Mumbling about computers

Cross compiling for OpenWRT platforms

2020-12-30 [ openwrt rust cross-compiling ]

I own a TP-Link X which is an ath79 based wireless router, which runs OpenWrt.

I've been trying to get some specific software running on the router to do wifi-based presence detection to enable some automation, and I thought it'd be nice to get some experience doing this in rust.

Compiling for the target

First, for the most basic case, I'd like to get the most minimal program possible running on the device itself - which has a MIPS processor. Let's try that.

int main()
{
        return 42;
}

Having this minimal program we can install gcc-9-mips-linux-gnu and cross compile it:

$ mips-linux-gnu-gcc-9 ./a.c

after moving a.out to the router and moving it we can see it does not work:

root@OpenWrt:~# ./a.out
-ash: ./a.out: not found
root@OpenWrt:~# ldd a.out
        /lib/ld.so.1 (0x77eb0000)
        libc.so.6 => /lib/ld.so.1 (0x77eb0000)

Looking at the lib path we can indeed see we do not have ld.so.1. The binary is trying to use the linker in this path because our cross-compiler doesn't know which dynamic linker to use in this platform - so it's using the same that we are using right now.

If we check the dynamic linker on the router itself and pass it to the compiler:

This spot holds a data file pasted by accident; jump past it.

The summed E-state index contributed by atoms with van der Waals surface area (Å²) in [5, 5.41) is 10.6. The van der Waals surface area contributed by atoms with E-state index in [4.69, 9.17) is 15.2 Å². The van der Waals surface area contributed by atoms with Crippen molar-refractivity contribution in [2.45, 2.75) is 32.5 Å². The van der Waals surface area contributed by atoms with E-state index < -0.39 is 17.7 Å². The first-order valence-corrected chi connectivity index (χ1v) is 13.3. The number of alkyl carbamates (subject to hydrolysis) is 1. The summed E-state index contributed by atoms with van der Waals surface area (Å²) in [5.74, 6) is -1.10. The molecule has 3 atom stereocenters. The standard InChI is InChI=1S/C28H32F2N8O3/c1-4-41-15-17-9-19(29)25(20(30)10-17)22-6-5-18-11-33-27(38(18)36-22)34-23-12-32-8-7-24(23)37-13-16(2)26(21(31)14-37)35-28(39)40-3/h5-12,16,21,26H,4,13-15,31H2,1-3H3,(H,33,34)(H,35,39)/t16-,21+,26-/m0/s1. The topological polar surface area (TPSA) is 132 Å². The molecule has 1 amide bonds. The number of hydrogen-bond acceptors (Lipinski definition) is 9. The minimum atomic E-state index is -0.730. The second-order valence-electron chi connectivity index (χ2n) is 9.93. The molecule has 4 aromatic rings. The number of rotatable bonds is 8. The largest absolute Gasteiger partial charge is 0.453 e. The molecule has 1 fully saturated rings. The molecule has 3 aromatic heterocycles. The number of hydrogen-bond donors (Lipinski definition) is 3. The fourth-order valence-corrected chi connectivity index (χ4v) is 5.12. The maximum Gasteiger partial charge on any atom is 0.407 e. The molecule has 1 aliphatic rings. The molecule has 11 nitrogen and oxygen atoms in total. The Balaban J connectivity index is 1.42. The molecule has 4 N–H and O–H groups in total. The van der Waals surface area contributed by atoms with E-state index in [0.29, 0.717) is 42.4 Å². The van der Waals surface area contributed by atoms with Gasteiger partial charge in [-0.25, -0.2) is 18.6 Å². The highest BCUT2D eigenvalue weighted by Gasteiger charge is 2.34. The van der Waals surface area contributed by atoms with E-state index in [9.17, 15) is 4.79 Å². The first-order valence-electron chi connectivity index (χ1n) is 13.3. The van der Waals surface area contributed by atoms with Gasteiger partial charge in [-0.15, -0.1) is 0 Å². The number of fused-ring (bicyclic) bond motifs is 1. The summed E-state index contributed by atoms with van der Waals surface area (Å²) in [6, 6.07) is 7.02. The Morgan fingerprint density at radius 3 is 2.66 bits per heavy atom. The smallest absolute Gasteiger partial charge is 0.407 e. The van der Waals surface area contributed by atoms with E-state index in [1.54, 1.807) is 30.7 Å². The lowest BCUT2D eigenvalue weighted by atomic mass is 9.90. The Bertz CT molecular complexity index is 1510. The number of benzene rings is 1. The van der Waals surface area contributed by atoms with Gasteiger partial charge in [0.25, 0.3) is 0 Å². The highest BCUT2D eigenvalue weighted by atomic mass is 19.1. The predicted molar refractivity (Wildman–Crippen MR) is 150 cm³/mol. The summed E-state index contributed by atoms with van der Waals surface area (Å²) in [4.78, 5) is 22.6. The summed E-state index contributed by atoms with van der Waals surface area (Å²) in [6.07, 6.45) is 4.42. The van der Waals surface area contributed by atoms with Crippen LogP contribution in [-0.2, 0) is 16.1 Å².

root@OpenWrt:~# ls /lib/ld*
/lib/ld-musl-mips-sf.so.1

We can now compile the binary and specify which linker to use, then run it remotely:

$ mips-linux-gnu-gcc-9 -Wl,--dynamic-linker=/lib/ld-musl-mips-sf.so.1 ./a.c
..
root@OpenWrt:~# ./a.out
root@OpenWrt:~# echo $?
42

It works!

Using libraries

Let's try a slightly more complicated program:

#include <stdio.h>
int main()
{
        printf("%d\n", 1234);
}

Running the new program shows some errors this time though

root@OpenWrt:~# ./a.out
Error relocating ./a.out: __printf_chk: symbol not found
root@OpenWrt:~# ldd a.out
        /lib/ld-musl-mips-sf.so.1 (0x77f36000)
        libc.so.6 => /lib/ld-musl-mips-sf.so.1 (0x77f36000)
Error relocating a.out: __printf_chk: symbol not found

This is because the libc I linked (glibc) is not compatible with the libc in the router (musl).